The Digital Single Market must be built on reliable, trustworthy, high-speed, affordable networks and services that safeguard consumers’ fundamental rights to privacy and personal data protection while also encouraging innovation. This requires a strong, competitive and dynamic telecoms sector to carry out the necessary investments, to exploit innovations such as Cloud computing, Big Data tools or the Internet of Things. The market power of some online platforms potentially raises concerns, particularly in relation to the most powerful platforms whose importance for other market participants is becoming increasingly critical.
Today, the telecommunications sector is the backbone of digital products and services which have the potential to support all aspects of (human) lives, and drive Europe’s economic recovery. The Commission aims to create a genuine single market for electronic communications. A competitive market triggers investment. A fundamental issue for the completion of the Digital Single Market is the need for greater regulatory simplification and for proportionate regulation in those areas where infrastructure competition has emerged at regional or national scale. Telecoms operators compete with “Over-the-top” services and platforms such as “VoIP” (voice calls conveyed over the Internet) and messaging which are increasingly used by end-users as substitutes for traditional electronic communications services such as voice telephony and SMS, without being subject to the same regulatory regime. It is necessary to design a fair and future-proof regulatory environment for all services and to decide what level of regulation is needed.
The principle, enshrined in the e-Commerce Directive, that Internet intermediary service providers should not be liable for the content that they transmit, store or host, as long as they act in a strictly passive manner has underpinned the development of the Internet in Europe. At the same time when illegal content is identified, whether it be information related to illegal activities such as terrorism/child pornography or information that infringes the property rights of others (e.g. copyright), intermediaries should take effective action to remove it. Today the disabling of access to and the removal of illegal content by providers of hosting services can be slow and complicated, while content that is actually legal can be taken down erroneously. 52.7% of stakeholders say that action against illegal content is often ineffective and lacks transparency. Differences in national practices can impede enforcement (with a detrimental effect on the fight against online crime) and undermine confidence in the online world. As the amount of digital content available on the Internet grows, current arrangements are likely to be increasingly tested. It is not always easy to define the limits on what intermediaries can do with the content that they transmit, store or host before losing the possibility to benefit from the exemptions from liability set out in the e-Commerce Directive.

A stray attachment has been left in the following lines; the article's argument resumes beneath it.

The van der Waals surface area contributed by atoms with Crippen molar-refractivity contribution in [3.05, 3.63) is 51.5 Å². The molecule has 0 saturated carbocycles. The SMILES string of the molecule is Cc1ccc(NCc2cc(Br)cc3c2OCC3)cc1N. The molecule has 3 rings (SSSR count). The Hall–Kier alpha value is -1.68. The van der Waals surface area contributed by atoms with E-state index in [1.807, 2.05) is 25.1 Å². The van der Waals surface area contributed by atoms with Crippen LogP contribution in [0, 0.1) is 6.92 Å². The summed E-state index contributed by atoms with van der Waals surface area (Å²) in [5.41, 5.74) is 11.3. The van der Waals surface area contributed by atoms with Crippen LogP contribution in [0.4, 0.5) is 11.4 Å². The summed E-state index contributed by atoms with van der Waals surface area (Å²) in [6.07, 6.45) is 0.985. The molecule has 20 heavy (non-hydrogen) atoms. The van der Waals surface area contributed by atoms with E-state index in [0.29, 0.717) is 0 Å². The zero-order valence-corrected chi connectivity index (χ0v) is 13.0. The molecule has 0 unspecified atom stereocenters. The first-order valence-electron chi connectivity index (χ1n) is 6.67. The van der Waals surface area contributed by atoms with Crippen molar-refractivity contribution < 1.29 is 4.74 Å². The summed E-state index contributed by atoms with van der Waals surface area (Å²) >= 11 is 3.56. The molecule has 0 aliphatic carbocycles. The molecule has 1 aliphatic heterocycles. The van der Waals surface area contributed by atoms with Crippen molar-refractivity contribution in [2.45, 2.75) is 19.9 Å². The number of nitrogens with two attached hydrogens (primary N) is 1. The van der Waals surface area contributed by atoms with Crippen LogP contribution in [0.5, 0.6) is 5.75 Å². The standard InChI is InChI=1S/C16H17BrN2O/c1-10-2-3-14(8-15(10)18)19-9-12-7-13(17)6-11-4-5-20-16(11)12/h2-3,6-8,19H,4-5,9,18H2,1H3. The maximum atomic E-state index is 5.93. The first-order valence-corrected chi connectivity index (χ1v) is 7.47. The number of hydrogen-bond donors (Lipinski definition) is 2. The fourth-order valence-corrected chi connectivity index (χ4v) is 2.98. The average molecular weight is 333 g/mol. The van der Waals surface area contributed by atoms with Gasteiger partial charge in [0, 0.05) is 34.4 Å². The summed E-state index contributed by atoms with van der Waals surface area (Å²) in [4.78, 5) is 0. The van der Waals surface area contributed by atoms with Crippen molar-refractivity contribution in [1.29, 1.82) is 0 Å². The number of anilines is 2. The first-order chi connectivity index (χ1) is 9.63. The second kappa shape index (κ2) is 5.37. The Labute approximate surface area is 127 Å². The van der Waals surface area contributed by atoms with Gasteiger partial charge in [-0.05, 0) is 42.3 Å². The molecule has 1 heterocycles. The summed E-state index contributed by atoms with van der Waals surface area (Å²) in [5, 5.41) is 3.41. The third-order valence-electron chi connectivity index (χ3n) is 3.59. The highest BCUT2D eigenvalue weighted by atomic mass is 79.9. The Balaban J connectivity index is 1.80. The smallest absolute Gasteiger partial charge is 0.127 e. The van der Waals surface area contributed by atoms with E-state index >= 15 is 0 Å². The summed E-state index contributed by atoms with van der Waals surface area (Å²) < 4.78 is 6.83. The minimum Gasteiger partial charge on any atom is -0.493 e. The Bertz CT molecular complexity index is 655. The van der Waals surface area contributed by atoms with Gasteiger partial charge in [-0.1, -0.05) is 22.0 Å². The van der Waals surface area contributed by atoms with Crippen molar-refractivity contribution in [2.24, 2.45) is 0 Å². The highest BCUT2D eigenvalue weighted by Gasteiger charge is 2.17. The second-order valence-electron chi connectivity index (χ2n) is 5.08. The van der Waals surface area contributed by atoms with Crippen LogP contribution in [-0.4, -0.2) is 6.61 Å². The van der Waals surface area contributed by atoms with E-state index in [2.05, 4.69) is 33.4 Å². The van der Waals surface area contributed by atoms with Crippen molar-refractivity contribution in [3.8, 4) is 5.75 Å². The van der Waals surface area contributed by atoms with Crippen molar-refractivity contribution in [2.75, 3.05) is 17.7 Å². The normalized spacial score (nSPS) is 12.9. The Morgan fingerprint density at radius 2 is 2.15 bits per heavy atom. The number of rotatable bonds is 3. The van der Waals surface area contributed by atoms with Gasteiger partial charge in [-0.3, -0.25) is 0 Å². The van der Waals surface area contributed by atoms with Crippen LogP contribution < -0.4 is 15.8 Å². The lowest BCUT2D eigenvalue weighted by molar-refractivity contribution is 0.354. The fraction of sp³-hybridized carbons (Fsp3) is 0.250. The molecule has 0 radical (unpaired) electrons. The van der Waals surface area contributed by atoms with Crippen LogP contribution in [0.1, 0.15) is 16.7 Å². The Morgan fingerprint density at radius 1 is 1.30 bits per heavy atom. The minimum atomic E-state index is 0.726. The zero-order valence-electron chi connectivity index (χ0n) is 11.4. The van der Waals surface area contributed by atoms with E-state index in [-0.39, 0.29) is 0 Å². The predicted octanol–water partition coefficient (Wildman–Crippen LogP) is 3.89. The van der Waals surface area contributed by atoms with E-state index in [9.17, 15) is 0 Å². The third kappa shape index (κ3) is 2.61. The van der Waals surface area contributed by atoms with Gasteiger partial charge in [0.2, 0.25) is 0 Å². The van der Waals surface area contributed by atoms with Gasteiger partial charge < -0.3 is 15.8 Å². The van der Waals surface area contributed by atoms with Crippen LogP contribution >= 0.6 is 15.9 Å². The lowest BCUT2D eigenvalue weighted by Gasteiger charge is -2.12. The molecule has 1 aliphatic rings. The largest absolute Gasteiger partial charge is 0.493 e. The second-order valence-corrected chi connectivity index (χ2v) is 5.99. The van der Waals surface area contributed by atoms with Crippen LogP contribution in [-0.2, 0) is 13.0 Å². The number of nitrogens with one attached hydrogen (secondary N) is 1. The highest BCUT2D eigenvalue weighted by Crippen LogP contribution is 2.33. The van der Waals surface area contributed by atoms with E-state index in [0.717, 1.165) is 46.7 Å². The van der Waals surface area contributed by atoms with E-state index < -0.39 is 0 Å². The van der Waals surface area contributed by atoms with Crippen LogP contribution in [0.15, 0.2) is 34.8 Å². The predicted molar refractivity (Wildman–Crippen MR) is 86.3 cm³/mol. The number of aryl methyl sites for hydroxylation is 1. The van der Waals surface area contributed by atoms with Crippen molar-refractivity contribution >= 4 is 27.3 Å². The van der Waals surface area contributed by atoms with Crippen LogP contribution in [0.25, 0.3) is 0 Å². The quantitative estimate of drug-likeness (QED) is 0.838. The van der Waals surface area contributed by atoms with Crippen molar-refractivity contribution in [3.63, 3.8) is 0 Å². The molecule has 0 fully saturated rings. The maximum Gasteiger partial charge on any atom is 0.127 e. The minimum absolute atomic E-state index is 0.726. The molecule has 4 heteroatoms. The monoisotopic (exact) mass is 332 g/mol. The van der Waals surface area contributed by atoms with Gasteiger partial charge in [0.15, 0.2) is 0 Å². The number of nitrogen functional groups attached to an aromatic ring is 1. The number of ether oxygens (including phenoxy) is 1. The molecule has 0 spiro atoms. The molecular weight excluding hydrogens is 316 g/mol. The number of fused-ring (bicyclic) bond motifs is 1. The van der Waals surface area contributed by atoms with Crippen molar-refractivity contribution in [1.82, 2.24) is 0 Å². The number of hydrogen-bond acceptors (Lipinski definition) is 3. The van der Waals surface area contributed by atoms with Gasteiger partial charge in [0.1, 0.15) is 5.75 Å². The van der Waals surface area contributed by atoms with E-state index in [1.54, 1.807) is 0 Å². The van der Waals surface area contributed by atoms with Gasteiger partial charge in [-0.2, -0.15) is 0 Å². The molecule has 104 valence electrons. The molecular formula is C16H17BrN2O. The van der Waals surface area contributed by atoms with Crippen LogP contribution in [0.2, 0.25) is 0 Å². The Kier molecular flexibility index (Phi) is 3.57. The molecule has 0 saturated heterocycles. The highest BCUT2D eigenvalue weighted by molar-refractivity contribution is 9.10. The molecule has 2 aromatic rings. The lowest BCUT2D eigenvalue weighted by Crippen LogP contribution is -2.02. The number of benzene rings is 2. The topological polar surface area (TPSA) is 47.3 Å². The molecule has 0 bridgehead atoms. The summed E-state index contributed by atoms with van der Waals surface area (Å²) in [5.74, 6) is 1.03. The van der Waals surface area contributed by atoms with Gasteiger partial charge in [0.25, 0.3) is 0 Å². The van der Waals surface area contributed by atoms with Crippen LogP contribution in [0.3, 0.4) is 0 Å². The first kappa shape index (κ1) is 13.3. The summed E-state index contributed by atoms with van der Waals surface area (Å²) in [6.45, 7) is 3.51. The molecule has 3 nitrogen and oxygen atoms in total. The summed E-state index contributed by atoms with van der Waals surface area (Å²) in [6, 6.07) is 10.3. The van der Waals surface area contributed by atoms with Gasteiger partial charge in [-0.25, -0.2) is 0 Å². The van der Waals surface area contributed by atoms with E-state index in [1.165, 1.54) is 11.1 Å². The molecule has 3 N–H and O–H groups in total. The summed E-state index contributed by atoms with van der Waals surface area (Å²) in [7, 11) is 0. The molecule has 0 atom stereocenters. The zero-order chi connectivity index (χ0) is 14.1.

Recent events have added to the public debate on whether to enhance the overall level of protection from illegal material on the Internet. In tandem with its assessment of online platforms, the Commission will analyse the need for new measures to tackle illegal content on the Internet, with due regard to their impact on the fundamental right to freedom of expression and information, such as rigorous procedures for removing illegal content while avoiding the take down of legal content, and whether to require intermediaries to exercise greater responsibility and due diligence in the way they manage their networks and systems – a duty of care.
The Commission will launch before the end of 2015 a comprehensive assessment of the role of platforms, including in the sharing economy, and of online intermediaries, which will cover issues such as (i) transparency e.g. in search results (involving paid for links and/or advertisement), (ii) platforms’ usage of the information they collect, (iii) relations between platforms and suppliers, (iv) constraints on the ability of individuals and businesses to move from one platform to another and will analyse, (v) how best to tackle illegal content on the Internet.
Maximising the growth potential of the Digital Economy
Within less than a decade, most economic activity will depend on digital ecosystems, integrating digital infrastructure, hardware and software, applications and particularly data.
Building a Data economy
Data is often considered as the “oil of the modern economy”, a catalyst for economic growth and innovation across all sectors of the European economy and for the society as a whole. The generation, collection and aggregation of large sets of information create new value and potential for consumers, firms and public authorities.